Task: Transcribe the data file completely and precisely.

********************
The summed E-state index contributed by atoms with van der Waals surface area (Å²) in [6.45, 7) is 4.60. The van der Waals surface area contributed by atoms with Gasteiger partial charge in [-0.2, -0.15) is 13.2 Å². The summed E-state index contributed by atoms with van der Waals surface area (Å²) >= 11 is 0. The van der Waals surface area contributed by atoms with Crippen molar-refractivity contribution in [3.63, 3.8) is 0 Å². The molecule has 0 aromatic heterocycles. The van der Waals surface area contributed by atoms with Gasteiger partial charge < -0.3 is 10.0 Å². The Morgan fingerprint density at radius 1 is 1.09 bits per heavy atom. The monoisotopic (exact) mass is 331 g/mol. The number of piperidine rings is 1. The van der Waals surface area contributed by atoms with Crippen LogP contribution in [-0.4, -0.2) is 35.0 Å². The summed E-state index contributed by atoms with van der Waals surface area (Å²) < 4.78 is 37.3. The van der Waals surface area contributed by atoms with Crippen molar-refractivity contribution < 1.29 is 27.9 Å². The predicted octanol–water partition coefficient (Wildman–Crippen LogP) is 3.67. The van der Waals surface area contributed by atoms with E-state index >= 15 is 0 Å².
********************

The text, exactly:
The summed E-state index contributed by atoms with van der Waals surface area (Å²) in [6.45, 7) is 4.60. The van der Waals surface area contributed by atoms with Gasteiger partial charge in [-0.2, -0.15) is 13.2 Å². The summed E-state index contributed by atoms with van der Waals surface area (Å²) >= 11 is 0. The van der Waals surface area contributed by atoms with Crippen molar-refractivity contribution in [3.63, 3.8) is 0 Å². The molecule has 0 aromatic heterocycles. The van der Waals surface area contributed by atoms with Gasteiger partial charge < -0.3 is 10.0 Å². The Morgan fingerprint density at radius 1 is 1.09 bits per heavy atom. The monoisotopic (exact) mass is 331 g/mol. The number of piperidine rings is 1. The van der Waals surface area contributed by atoms with Crippen LogP contribution in [-0.4, -0.2) is 35.0 Å². The summed E-state index contributed by atoms with van der Waals surface area (Å²) < 4.78 is 37.3. The van der Waals surface area contributed by atoms with Crippen molar-refractivity contribution < 1.29 is 27.9 Å². The predicted octanol–water partition coefficient (Wildman–Crippen LogP) is 3.67. The van der Waals surface area contributed by atoms with E-state index >= 15 is 0 Å².